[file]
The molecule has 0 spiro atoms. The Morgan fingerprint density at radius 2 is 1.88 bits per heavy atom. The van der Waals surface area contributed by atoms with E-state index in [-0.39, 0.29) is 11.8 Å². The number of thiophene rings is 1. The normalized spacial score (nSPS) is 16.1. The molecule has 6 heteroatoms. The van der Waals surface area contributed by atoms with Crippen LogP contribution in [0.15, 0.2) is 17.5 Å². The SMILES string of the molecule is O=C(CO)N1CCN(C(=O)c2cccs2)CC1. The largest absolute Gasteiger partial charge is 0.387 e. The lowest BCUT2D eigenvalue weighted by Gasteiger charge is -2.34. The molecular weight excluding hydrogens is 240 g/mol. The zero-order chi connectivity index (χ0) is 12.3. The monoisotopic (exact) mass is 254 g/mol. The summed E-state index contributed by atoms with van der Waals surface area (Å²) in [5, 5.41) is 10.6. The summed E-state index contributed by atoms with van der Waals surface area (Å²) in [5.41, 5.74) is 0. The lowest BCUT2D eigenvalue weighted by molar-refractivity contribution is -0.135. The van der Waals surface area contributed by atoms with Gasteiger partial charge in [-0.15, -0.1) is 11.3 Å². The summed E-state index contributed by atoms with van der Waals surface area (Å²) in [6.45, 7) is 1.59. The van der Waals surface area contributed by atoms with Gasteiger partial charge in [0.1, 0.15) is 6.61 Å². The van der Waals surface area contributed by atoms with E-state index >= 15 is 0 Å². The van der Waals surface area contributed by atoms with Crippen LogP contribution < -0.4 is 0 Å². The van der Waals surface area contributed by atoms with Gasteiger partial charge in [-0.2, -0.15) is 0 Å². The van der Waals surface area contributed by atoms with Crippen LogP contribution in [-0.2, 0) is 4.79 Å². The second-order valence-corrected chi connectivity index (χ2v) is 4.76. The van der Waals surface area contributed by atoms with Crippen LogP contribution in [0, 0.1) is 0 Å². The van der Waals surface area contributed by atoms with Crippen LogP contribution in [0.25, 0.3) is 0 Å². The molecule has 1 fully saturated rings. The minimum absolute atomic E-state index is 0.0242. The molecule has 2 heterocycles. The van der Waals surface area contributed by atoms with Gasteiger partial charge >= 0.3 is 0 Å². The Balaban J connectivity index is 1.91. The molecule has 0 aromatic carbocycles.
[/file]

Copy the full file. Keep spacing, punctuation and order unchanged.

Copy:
The molecule has 0 spiro atoms. The Morgan fingerprint density at radius 2 is 1.88 bits per heavy atom. The van der Waals surface area contributed by atoms with E-state index in [-0.39, 0.29) is 11.8 Å². The number of thiophene rings is 1. The normalized spacial score (nSPS) is 16.1. The molecule has 6 heteroatoms. The van der Waals surface area contributed by atoms with Crippen LogP contribution in [0.15, 0.2) is 17.5 Å². The SMILES string of the molecule is O=C(CO)N1CCN(C(=O)c2cccs2)CC1. The largest absolute Gasteiger partial charge is 0.387 e. The lowest BCUT2D eigenvalue weighted by Gasteiger charge is -2.34. The molecular weight excluding hydrogens is 240 g/mol. The zero-order chi connectivity index (χ0) is 12.3. The monoisotopic (exact) mass is 254 g/mol. The summed E-state index contributed by atoms with van der Waals surface area (Å²) in [5, 5.41) is 10.6. The summed E-state index contributed by atoms with van der Waals surface area (Å²) in [5.41, 5.74) is 0. The lowest BCUT2D eigenvalue weighted by molar-refractivity contribution is -0.135. The van der Waals surface area contributed by atoms with Gasteiger partial charge in [-0.15, -0.1) is 11.3 Å². The summed E-state index contributed by atoms with van der Waals surface area (Å²) in [6.45, 7) is 1.59. The van der Waals surface area contributed by atoms with Gasteiger partial charge in [0.1, 0.15) is 6.61 Å². The van der Waals surface area contributed by atoms with E-state index >= 15 is 0 Å². The van der Waals surface area contributed by atoms with Crippen LogP contribution < -0.4 is 0 Å². The van der Waals surface area contributed by atoms with Gasteiger partial charge in [-0.2, -0.15) is 0 Å². The van der Waals surface area contributed by atoms with Crippen LogP contribution in [-0.2, 0) is 4.79 Å². The second-order valence-corrected chi connectivity index (χ2v) is 4.76. The van der Waals surface area contributed by atoms with Crippen LogP contribution in [0, 0.1) is 0 Å². The van der Waals surface area contributed by atoms with Crippen LogP contribution in [0.25, 0.3) is 0 Å². The molecule has 1 fully saturated rings. The minimum absolute atomic E-state index is 0.0242. The molecule has 2 heterocycles. The van der Waals surface area contributed by atoms with Gasteiger partial charge >= 0.3 is 0 Å². The Balaban J connectivity index is 1.91. The molecule has 0 aromatic carbocycles.